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Manuel Fritsch
IW Consult

Manuel Fritsch

Researcher of the IW Consult

Tel: +49 221 4981-728
  • Seit 2011 im IW
  • Geboren 1985 in Köln
  • Studium der Betriebswirtschaftslehre an der Universität zu Köln und der University of California, Los Angeles

IW Publications

(in cooperation with Henry Goecke, Andreas Kulpa)
Identifikation von empirischen Unternehmenscharakteristika mittels Machine Learning Verfahren
IW-Report 35/2018

(in cooperation with Berthold Busch, Michael Grömling, Karl Lichtblau, Jürgen Matthes)
Manufacturing in Europe – A growth engine in the global economy
IW-Studien, Schriften zur Wirtschaftspolitik aus dem Institut der deutschen Wirtschaft Köln, 2014

(in cooperation with Hubertus Bardt, Esther Chrischilles, Michael Grömling, Thomas Puls, Klaus-Heiner Röhl)
Zwischen Standortvorteil und Investitionsbedarf
IW-Analysen – Forschungsberichte Nr. 95, Köln 2014

Expertises

(in cooperation with David Bothe, Andrea Lövenich, Jens Perner, Thilo Schaefer)
Synthetische Energieträger – Perspektiven für die deutsche Wirtschaft und den internationalen Handel, 2017
Gutachten im Auftrag des Instituts für Wärme und Oeltechnik, Mittelständische Energiewirtschaft Deutschland e.V. und des Bundesverbandes mittelständische Mineralölunternehmen e.V.

(in cooperation with Hubertus Bardt, Roman Bertenrath, Vera Demary, Michael Grömling, Hans-Peter Klös, Galina Kolev, Rolf Kroker, Karl Lichtblau, Jürgen Matthes, Agnes Millack, Axel Plünnecke, Oliver Stettes)
Digitalisierung, Vernetzung und Strukturwandel – Wege zu mehr Wohlstand
Erster IW-Strukturbericht, 2015

(in cooperation with Hubertus Bardt, Esther Chrischilles, Michael Grömling, Thomas Puls, Klaus-Heiner Röhl)
Infrastruktur zwischen Standortvorteil und Investitionsbedarf
Gutachten 2014

More from Manuel Fritsch

Read study
Climate Protection Impact and Value-Added Effects of Ramping Up the Production of Electricity-Based Liquid Energy Carriers
Expertise 25. March 2021

Synthetic fuels: potential for Europe

Manuel Fritsch / Thomas Puls / Thilo Schaefer

Synthetic fuels produced from green electricity can make a major contribution to reducing greenhouse gas emissions around the world. Liquid energy carriers produced from renewably generated electricity can be used in combustion engines without impacting the climate.

IW

Read study
Limits of Data Availability and First Estimates
IW-Trends No. 1 15. March 2021

The Digital Economy in Germany

Manuel Fritsch / Karl Lichtblau

For many years now an OECD working group has been developing and coordinating an internationally comparable quantification of the economic effects of digitalization. However, the practical value of this initiative is limited by the nature of the available data.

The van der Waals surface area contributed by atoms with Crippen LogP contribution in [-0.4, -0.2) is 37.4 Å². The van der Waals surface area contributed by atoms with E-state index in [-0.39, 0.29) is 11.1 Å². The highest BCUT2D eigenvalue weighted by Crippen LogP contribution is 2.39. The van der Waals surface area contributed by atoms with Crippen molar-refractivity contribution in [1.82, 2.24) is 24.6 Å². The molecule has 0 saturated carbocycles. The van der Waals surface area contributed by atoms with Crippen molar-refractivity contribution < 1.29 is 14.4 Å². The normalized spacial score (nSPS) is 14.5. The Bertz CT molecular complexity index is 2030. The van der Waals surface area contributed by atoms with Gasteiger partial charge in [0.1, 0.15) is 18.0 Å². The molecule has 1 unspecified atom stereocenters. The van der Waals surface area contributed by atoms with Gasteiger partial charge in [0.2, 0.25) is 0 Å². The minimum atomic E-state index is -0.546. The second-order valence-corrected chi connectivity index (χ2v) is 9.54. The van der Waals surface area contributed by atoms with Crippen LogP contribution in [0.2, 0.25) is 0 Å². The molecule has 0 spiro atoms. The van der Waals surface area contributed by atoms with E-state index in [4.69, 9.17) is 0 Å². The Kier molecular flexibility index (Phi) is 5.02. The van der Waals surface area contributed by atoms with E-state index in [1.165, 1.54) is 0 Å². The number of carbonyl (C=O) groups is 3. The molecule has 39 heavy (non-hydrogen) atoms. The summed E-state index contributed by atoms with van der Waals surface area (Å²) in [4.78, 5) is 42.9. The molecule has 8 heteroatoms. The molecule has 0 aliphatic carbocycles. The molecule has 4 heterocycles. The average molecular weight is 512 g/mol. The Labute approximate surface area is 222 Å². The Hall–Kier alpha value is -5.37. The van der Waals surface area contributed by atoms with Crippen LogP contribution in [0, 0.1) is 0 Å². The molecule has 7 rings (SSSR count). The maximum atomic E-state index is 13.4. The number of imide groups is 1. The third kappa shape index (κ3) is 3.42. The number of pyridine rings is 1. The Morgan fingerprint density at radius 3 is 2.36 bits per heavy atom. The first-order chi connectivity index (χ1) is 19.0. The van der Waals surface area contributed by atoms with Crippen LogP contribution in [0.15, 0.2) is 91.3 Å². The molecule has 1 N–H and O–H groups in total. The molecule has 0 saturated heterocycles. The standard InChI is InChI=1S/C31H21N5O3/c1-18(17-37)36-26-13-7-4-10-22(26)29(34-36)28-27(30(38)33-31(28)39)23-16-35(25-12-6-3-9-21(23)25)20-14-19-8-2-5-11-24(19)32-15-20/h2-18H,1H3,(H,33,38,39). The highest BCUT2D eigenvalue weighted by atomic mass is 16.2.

IW

Read study
Data Availability and Initial Estimates
Expertise 15. March 2021

The Digital Economy in Germany: Data Availability and Initial Estimates

Manuel Fritsch / Karl Lichtblau

In a satellite account, a specific horizontal area of the economy is extracted from the System of National Accounts (SNA) and modelled as a separate product or industry group (satellite). The term “satellite” refers to the chosen subsets of sectors or economic activities in that system.

IW

Read study
The Importance of the Automotive Industry for Germany
IW-Report No. 43 7. September 2020

The importance of the automotive industry for Germany

Thomas Puls / Manuel Fritsch

The German automotive industry can now look back on a golden decade. Between 2008 and 2018 its businesses reached numerous record peaks in sales. The main driver was the strong market growth in China.

IW

Read study
How Data-Driven are Business Models in Germany?
IW-Report No. 9 11. March 2020

How Data-Driven are Business Models in Germany?

Manuel Fritsch / Alevtina Krotova

Data is rapidly becoming one of the most important business resources. A growing number of companies address the question of how they can use data profitably in their business.

IW

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An important contribution to economic and social cohesion
Expertise 12. June 2019

Cross border services in the internal market: An important contribution to economic and social cohesion

Manuel Fritsch / Roman Bertenrath

Over the years, European value chains have become increasingly relevant to employment in the EU. While research on industrial value chains is broadly covered in recent years, the effects of valuechains in European service sectors still needs to be quantified.

IW

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Factory Europe and its Ties in Global Value Chains
Expertise 1. December 2017

Factory Europe and its Ties in Global Value Chains

Manuel Fritsch / Jürgen Matthes

Global value chains have continued to expand over the last few decades. This has made them a central part of many companies’ internationalization strategies and an important facet of globalization.

IW

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EU Partners benefit from Germany's US export success
IW-Kurzbericht 5. October 2017

EU Partners benefit from Germany's US export success

Manuel Fritsch / Galina Kolev / Jürgen Matthes

In the debate of the US current account deficit, Donald Trump focuses his criticism to a large extent on Germany. But in the case of a trade war it would not affect Germany alone. Due to intermediate input linkages, hundreds of thousands of jobs in the EU partner countries depend on the success of German exports to the US.

IW

Read study
Manufacturing in Europe
IW-Studie 15. January 2015

Manufacturing in Europe

Institut der deutschen Wirtschaft Köln / Institut der deutschen Wirtschaft Köln Consult

A growth engine in the global economy

IW

Read study
Industry as a growth engine in the global economy